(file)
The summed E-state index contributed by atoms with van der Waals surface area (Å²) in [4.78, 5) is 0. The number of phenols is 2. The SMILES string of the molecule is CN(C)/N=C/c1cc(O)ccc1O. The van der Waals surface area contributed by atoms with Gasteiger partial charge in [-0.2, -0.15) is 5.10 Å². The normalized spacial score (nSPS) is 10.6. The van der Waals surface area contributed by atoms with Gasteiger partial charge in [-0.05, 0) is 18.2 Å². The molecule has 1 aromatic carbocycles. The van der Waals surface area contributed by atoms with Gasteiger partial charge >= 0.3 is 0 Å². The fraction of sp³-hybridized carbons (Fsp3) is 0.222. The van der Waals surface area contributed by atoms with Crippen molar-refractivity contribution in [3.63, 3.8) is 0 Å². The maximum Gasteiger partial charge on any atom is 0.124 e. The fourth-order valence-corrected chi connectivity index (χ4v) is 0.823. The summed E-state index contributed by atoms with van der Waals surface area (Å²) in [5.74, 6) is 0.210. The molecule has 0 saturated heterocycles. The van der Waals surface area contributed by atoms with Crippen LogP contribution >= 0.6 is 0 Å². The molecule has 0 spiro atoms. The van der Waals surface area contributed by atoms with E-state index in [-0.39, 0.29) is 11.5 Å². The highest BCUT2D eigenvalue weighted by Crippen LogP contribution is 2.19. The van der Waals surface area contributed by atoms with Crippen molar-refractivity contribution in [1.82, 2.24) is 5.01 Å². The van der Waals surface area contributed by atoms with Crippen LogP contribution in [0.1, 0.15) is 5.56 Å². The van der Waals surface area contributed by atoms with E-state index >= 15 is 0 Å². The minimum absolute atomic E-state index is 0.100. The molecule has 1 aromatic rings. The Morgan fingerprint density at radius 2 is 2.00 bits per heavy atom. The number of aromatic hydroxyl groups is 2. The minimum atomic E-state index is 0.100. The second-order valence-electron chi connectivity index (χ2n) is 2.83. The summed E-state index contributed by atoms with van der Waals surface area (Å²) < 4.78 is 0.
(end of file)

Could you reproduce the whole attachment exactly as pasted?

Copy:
The summed E-state index contributed by atoms with van der Waals surface area (Å²) in [4.78, 5) is 0. The number of phenols is 2. The SMILES string of the molecule is CN(C)/N=C/c1cc(O)ccc1O. The van der Waals surface area contributed by atoms with Gasteiger partial charge in [-0.2, -0.15) is 5.10 Å². The normalized spacial score (nSPS) is 10.6. The van der Waals surface area contributed by atoms with Gasteiger partial charge in [-0.05, 0) is 18.2 Å². The molecule has 1 aromatic carbocycles. The van der Waals surface area contributed by atoms with Gasteiger partial charge >= 0.3 is 0 Å². The fraction of sp³-hybridized carbons (Fsp3) is 0.222. The van der Waals surface area contributed by atoms with Crippen molar-refractivity contribution in [3.63, 3.8) is 0 Å². The maximum Gasteiger partial charge on any atom is 0.124 e. The fourth-order valence-corrected chi connectivity index (χ4v) is 0.823. The summed E-state index contributed by atoms with van der Waals surface area (Å²) in [5.74, 6) is 0.210. The molecule has 0 saturated heterocycles. The van der Waals surface area contributed by atoms with Crippen LogP contribution >= 0.6 is 0 Å². The molecule has 0 spiro atoms. The van der Waals surface area contributed by atoms with E-state index in [-0.39, 0.29) is 11.5 Å². The highest BCUT2D eigenvalue weighted by Crippen LogP contribution is 2.19. The van der Waals surface area contributed by atoms with Crippen molar-refractivity contribution in [1.82, 2.24) is 5.01 Å². The van der Waals surface area contributed by atoms with Crippen LogP contribution in [0.1, 0.15) is 5.56 Å². The van der Waals surface area contributed by atoms with E-state index >= 15 is 0 Å². The minimum absolute atomic E-state index is 0.100. The molecule has 1 aromatic rings. The Morgan fingerprint density at radius 2 is 2.00 bits per heavy atom. The number of aromatic hydroxyl groups is 2. The minimum atomic E-state index is 0.100. The second-order valence-electron chi connectivity index (χ2n) is 2.83. The summed E-state index contributed by atoms with van der Waals surface area (Å²) < 4.78 is 0.